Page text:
What You Need to Know about Vertigo

Professional golfer Jason Day was having a pretty good day on the course during round two of the 2015 U.S. Open at Chambers Bay on June 19. Day, who was ranked 10th in the world at the time, was just three strokes off the lead when the Australian collapsed and fell to the ground on the ninth hole of the course — his 18th hole of the day.

Though the crowd was immediately silent — and other golfers speculated that Day had twisted an ankle or tripped on the hilly terrain — Day knew what had happened: It was yet another bout of benign paroxysmal positional vertigo (BPPV), a condition Day had struggled with for years.

What Is Vertigo?

The inner ear does more than just hear; It’s home to the microscopic calcium carbonate crystals that also work as sensors for gravity. When these crystals become dislodged from the hair-like structures within the ear called cilia, the crystals float in inner ear fluid. As the head moves, the motion of the crystals causes sufferers to experience dizziness known as vertigo.

BPPV — the most common cause for dizziness — is treatable, but it often returns with no warning due to specific types of head movement. While BPPV can develop with age, because of head trauma or as the result of another disorder of the inner ear, some people with BPPV have no medical reason for the condition.

Vertigo sufferers should talk to their doctor about BPPV if they experience:

  • Balance issues or a feeling of being unsteady
  • Blurry vision
  • Feeling light-headed
  • Nausea or vomiting
  • Periods of dizziness that develop after you change your head position

BPPV is diagnosed after a physician has performed a physical exam and medical history of the patient, and possibly a neurological exam or imaging tests. Treatment for the condition can include medication, in-office procedures, physical therapy or surgery.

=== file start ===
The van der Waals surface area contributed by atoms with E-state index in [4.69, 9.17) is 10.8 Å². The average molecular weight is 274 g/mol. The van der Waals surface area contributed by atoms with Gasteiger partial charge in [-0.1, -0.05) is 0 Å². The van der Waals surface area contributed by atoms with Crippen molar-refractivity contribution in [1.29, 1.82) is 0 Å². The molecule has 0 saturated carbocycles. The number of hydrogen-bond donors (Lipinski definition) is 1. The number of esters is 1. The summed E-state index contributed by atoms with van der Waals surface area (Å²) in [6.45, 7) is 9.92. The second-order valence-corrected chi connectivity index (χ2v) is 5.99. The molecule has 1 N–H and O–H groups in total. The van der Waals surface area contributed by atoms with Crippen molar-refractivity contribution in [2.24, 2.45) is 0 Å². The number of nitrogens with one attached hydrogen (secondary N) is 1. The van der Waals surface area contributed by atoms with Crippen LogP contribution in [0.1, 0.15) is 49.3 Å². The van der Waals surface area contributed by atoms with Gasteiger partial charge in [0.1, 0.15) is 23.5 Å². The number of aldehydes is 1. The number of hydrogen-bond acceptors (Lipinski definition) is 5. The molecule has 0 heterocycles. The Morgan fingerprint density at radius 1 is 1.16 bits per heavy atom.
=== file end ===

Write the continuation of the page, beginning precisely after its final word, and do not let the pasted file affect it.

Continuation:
A Great Day on the Course

After his collapse, Day remained on the ground for about five minutes while he was tended to by on-course medics, and he finished the hole and the round —visibly shaken — with a bogey that left him just shots off the lead.

The following day, Day returned to the course and shot an overall 68, tying for the lead with the three others.

“The hardest part for him is the turning of the head every time and looking at the target,” Day’s caddy Colin Swatton told the Sydney Morning Herald after the third round. “It takes a second for his eyes to steady up a little bit…That was the greatest round I’ve ever watched.”

Day finished the tournament on Sunday, June 21, tied for ninth place, then withdrew from the following week’s Travelers Championship, presumably to undergo additional treatment before resuming his tournament schedule.

If you experience vertigo, the Outpatient Rehabilitation Services Department’s Balance and Vestibular Rehabilitation Program at Texas Health Presbyterian Hospital Dallas can help.

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